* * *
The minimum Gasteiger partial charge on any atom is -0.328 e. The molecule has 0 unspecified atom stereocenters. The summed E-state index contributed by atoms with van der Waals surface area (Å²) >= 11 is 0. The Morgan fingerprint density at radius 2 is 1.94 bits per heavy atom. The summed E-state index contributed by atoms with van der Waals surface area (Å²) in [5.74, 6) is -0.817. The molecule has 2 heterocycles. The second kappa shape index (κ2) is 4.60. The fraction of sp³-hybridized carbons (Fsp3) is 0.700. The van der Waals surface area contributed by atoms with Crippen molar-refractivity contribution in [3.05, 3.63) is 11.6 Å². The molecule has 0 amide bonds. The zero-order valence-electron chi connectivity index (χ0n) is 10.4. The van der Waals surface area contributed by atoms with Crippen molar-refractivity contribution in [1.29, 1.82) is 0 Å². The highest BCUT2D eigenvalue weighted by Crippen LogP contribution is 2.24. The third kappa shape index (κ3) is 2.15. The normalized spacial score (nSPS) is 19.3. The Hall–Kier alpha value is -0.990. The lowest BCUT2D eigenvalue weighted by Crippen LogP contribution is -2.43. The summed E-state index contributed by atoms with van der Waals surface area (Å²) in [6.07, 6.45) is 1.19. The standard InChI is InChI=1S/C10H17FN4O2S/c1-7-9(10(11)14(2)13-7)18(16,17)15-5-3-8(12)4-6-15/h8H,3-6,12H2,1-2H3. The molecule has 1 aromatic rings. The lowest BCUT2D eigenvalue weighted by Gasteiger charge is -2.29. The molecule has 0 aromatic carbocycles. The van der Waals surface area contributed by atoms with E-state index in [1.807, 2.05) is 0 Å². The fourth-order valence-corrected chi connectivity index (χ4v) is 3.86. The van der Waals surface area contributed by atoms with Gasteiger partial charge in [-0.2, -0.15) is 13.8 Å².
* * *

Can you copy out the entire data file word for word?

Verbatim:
The minimum Gasteiger partial charge on any atom is -0.328 e. The molecule has 0 unspecified atom stereocenters. The summed E-state index contributed by atoms with van der Waals surface area (Å²) >= 11 is 0. The Morgan fingerprint density at radius 2 is 1.94 bits per heavy atom. The summed E-state index contributed by atoms with van der Waals surface area (Å²) in [5.74, 6) is -0.817. The molecule has 2 heterocycles. The second kappa shape index (κ2) is 4.60. The fraction of sp³-hybridized carbons (Fsp3) is 0.700. The van der Waals surface area contributed by atoms with Crippen molar-refractivity contribution in [3.05, 3.63) is 11.6 Å². The molecule has 0 amide bonds. The zero-order valence-electron chi connectivity index (χ0n) is 10.4. The van der Waals surface area contributed by atoms with Crippen molar-refractivity contribution in [1.29, 1.82) is 0 Å². The highest BCUT2D eigenvalue weighted by Crippen LogP contribution is 2.24. The third kappa shape index (κ3) is 2.15. The normalized spacial score (nSPS) is 19.3. The Hall–Kier alpha value is -0.990. The lowest BCUT2D eigenvalue weighted by Crippen LogP contribution is -2.43. The summed E-state index contributed by atoms with van der Waals surface area (Å²) in [6.07, 6.45) is 1.19. The standard InChI is InChI=1S/C10H17FN4O2S/c1-7-9(10(11)14(2)13-7)18(16,17)15-5-3-8(12)4-6-15/h8H,3-6,12H2,1-2H3. The molecule has 1 aromatic rings. The lowest BCUT2D eigenvalue weighted by Gasteiger charge is -2.29. The molecule has 0 aromatic carbocycles. The van der Waals surface area contributed by atoms with E-state index in [1.807, 2.05) is 0 Å². The fourth-order valence-corrected chi connectivity index (χ4v) is 3.86. The van der Waals surface area contributed by atoms with Gasteiger partial charge in [-0.2, -0.15) is 13.8 Å².